Nixon’s legacy still divides city
It can be a curse, the neighbors discovered, to move onto the well-heeled, palm-festooned San Clemente lane next to Richard Nixon’s former home.
Christopher Arndt and Maureen Doyle despised what local historians describe as the former Western White House’s security wall, which bisects their backyard. The couple whittled a door into the red-tile-capped barrier to reach the rest of their property.
Their next-door neighbor, Richard Osman, loathed the wall too. He told a contractor to rip out the 8-foot-high partition that cut across his yard.
And a neighboring gated community, which begins near where the wall -- or what’s left of it -- ends, got riled after Arndt, Doyle and Osman punched their way through the barrier.
While the spat deepened and became mired in lawsuits, the San Clemente Historical Society entered the fray and asked the City Council to label the remaining portions of the once-1,500-foot wall a historic structure.
It’s hard to assign blame to one person in this bitter and somewhat bizarre dispute, in which accusations of suburban subterfuge have riven a bluff-top neighborhood where homes sell for $2 million. But like many things in Orange County’s southernmost city, its roots can be traced to its most famous resident: Richard Milhous Nixon.
Nixon’s presence in San Clemente still lingers over this 18-square-mile coastal city. There are small reminders: The road adjacent to Interstate 5 is called Avenida del Presidente. And the former Western White House is a centerpiece on tourism websites despite having been converted to a private residence tucked behind two gated communities and lush bougainvillea.
Decades after the president left town, his legacy is still strong enough to divide San Clemente’s upper crust, whose fight over the wall has spilled into courtrooms and City Council chambers.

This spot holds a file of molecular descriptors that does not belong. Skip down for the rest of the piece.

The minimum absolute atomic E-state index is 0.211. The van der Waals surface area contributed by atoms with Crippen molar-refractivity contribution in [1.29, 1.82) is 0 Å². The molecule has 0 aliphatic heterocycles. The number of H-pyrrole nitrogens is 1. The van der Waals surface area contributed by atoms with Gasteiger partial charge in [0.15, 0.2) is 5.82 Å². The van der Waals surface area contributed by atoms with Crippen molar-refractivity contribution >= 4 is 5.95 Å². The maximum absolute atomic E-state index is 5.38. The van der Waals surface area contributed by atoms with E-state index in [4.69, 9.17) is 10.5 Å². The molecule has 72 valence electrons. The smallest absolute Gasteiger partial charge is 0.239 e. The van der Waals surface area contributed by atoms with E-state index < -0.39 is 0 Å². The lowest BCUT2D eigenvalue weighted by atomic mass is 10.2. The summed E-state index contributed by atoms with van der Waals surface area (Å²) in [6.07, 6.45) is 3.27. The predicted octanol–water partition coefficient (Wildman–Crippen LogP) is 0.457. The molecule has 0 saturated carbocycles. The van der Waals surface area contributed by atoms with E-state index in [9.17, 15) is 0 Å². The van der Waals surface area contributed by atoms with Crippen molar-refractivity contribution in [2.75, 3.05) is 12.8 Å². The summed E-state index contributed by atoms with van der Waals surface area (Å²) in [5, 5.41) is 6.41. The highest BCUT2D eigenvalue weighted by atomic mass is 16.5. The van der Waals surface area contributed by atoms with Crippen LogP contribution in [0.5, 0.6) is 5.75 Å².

“Without the Nixon connection, there would be nothing to fight about,” observed Councilman Steven Knoblock.
Asked to scour the Southern California coast for a presidential hideaway, a 19-year-old Nixon campaign aide stumbled upon the home in San Clemente, the “Spanish village by the sea.” The city’s best-known inhabitant in the mid-1960s, according to Time magazine, was a red-headed patrolman known as “Red Rider” for his prolific ticket-writing.
In 1969, Nixon bought the estate, modeled after a country home in San Sebastian, Spain, from the wife of a former Democratic Party bigwig. He christened it La Casa Pacifica, swapped the tennis court for a swimming pool and wrapped much of the estate with a C-shaped wall, according to the historical society. The buffer shielded Nixon’s home while he entertained celebrities and world leaders, and after he resigned his office in 1974, some residents displayed signs telling the former president to “Hang In There.”
In 1980, with the Nixons heading to New York, pharmaceutical company Allergan Inc.'s Gavin S. Herbert and his business partners bought La Casa Pacifica. Herbert, a major Republican donor, kept the house as his own. The remaining land was carved into a small gated community called Cotton Point Estates on the San Diego County line.
During construction of Cotton Point, the wall didn’t appear to hold historic value to Herbert. Workers razed much of it, court papers said, but didn’t knock it all down.
As a result, the wall interrupts a few backyards, turning portions of some into a de facto greenbelt between Cotton Point and Cyprus Shore, the neighboring gated community.
In 2000, Arndt and Doyle, who are attorneys, bought a lot in Cotton Point for just under $1 million. The couple disliked the fact that their property on the other side of the “decrepit stucco wall” attracted dog-walkers, skateboarders, golfers and dead animals that neighbors had dumped.
“It’s like the Wild West down here, frankly,” Doyle fumed.
The couple said that their homeowners association, which ended up suing them, had exposed them to lawsuits by letting people tramp across the lawn outside the wall. This wasn’t the first time the association made them seethe.